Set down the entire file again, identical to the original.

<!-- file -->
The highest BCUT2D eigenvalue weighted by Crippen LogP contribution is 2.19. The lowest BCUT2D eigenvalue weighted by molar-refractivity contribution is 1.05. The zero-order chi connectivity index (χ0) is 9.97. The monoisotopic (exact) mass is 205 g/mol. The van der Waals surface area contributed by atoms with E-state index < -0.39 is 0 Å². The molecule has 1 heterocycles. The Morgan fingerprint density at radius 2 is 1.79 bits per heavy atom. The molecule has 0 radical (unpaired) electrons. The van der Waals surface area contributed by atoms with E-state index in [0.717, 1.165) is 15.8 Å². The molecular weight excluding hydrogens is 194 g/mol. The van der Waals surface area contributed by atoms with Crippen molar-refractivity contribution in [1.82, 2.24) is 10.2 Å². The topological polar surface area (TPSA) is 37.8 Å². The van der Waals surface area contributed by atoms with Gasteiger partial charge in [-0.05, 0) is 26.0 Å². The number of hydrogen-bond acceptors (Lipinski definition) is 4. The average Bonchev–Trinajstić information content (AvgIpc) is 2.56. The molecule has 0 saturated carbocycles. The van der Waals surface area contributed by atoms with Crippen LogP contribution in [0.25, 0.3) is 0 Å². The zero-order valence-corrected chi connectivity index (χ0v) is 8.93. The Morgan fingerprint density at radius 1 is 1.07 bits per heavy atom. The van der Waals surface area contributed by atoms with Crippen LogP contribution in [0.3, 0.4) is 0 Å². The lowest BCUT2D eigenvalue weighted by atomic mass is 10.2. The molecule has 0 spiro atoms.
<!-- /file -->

The highest BCUT2D eigenvalue weighted by Crippen LogP contribution is 2.19. The lowest BCUT2D eigenvalue weighted by molar-refractivity contribution is 1.05. The zero-order chi connectivity index (χ0) is 9.97. The monoisotopic (exact) mass is 205 g/mol. The van der Waals surface area contributed by atoms with E-state index < -0.39 is 0 Å². The molecule has 1 heterocycles. The Morgan fingerprint density at radius 2 is 1.79 bits per heavy atom. The molecule has 0 radical (unpaired) electrons. The van der Waals surface area contributed by atoms with E-state index in [0.717, 1.165) is 15.8 Å². The molecular weight excluding hydrogens is 194 g/mol. The van der Waals surface area contributed by atoms with Crippen molar-refractivity contribution in [1.82, 2.24) is 10.2 Å². The topological polar surface area (TPSA) is 37.8 Å². The van der Waals surface area contributed by atoms with Gasteiger partial charge in [-0.05, 0) is 26.0 Å². The number of hydrogen-bond acceptors (Lipinski definition) is 4. The average Bonchev–Trinajstić information content (AvgIpc) is 2.56. The molecule has 0 saturated carbocycles. The van der Waals surface area contributed by atoms with Crippen LogP contribution in [0.25, 0.3) is 0 Å². The zero-order valence-corrected chi connectivity index (χ0v) is 8.93. The Morgan fingerprint density at radius 1 is 1.07 bits per heavy atom. The van der Waals surface area contributed by atoms with Crippen LogP contribution in [0.3, 0.4) is 0 Å². The lowest BCUT2D eigenvalue weighted by atomic mass is 10.2. The molecule has 0 spiro atoms.